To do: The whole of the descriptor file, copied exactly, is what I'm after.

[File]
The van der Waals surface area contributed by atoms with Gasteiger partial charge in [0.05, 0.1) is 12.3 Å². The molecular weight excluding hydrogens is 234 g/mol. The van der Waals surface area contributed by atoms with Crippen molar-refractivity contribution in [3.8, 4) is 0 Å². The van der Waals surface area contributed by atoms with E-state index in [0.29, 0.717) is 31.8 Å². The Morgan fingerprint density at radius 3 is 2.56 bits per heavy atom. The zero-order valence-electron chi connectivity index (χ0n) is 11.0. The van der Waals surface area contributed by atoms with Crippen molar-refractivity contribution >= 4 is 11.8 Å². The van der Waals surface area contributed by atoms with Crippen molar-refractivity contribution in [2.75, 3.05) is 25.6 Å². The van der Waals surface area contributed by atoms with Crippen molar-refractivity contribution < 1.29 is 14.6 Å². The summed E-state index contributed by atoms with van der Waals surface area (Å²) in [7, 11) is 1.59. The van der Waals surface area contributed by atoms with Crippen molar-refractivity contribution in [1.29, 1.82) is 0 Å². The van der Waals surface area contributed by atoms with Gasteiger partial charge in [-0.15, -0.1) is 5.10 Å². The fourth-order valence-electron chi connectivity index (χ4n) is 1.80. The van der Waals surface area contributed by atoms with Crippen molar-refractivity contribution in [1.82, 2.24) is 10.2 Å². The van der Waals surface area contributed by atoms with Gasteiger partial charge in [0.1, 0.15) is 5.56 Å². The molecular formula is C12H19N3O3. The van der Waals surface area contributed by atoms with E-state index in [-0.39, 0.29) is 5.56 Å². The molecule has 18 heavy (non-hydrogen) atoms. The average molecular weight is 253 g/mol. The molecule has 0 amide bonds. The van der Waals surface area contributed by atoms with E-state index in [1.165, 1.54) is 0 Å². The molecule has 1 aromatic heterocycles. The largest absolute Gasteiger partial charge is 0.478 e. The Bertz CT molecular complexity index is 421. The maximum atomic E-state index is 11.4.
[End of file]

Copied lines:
The van der Waals surface area contributed by atoms with Gasteiger partial charge in [0.05, 0.1) is 12.3 Å². The molecular weight excluding hydrogens is 234 g/mol. The van der Waals surface area contributed by atoms with Crippen molar-refractivity contribution in [3.8, 4) is 0 Å². The van der Waals surface area contributed by atoms with E-state index in [0.29, 0.717) is 31.8 Å². The Morgan fingerprint density at radius 3 is 2.56 bits per heavy atom. The zero-order valence-electron chi connectivity index (χ0n) is 11.0. The van der Waals surface area contributed by atoms with Crippen molar-refractivity contribution >= 4 is 11.8 Å². The van der Waals surface area contributed by atoms with Crippen molar-refractivity contribution in [2.75, 3.05) is 25.6 Å². The van der Waals surface area contributed by atoms with Crippen molar-refractivity contribution < 1.29 is 14.6 Å². The summed E-state index contributed by atoms with van der Waals surface area (Å²) in [7, 11) is 1.59. The van der Waals surface area contributed by atoms with Crippen molar-refractivity contribution in [1.29, 1.82) is 0 Å². The van der Waals surface area contributed by atoms with Gasteiger partial charge in [-0.15, -0.1) is 5.10 Å². The fourth-order valence-electron chi connectivity index (χ4n) is 1.80. The van der Waals surface area contributed by atoms with Crippen molar-refractivity contribution in [1.82, 2.24) is 10.2 Å². The van der Waals surface area contributed by atoms with Gasteiger partial charge in [0.1, 0.15) is 5.56 Å². The molecular formula is C12H19N3O3. The van der Waals surface area contributed by atoms with E-state index in [-0.39, 0.29) is 5.56 Å². The molecule has 18 heavy (non-hydrogen) atoms. The average molecular weight is 253 g/mol. The molecule has 0 amide bonds. The van der Waals surface area contributed by atoms with E-state index in [1.165, 1.54) is 0 Å². The molecule has 1 aromatic heterocycles. The largest absolute Gasteiger partial charge is 0.478 e. The Bertz CT molecular complexity index is 421. The maximum atomic E-state index is 11.4.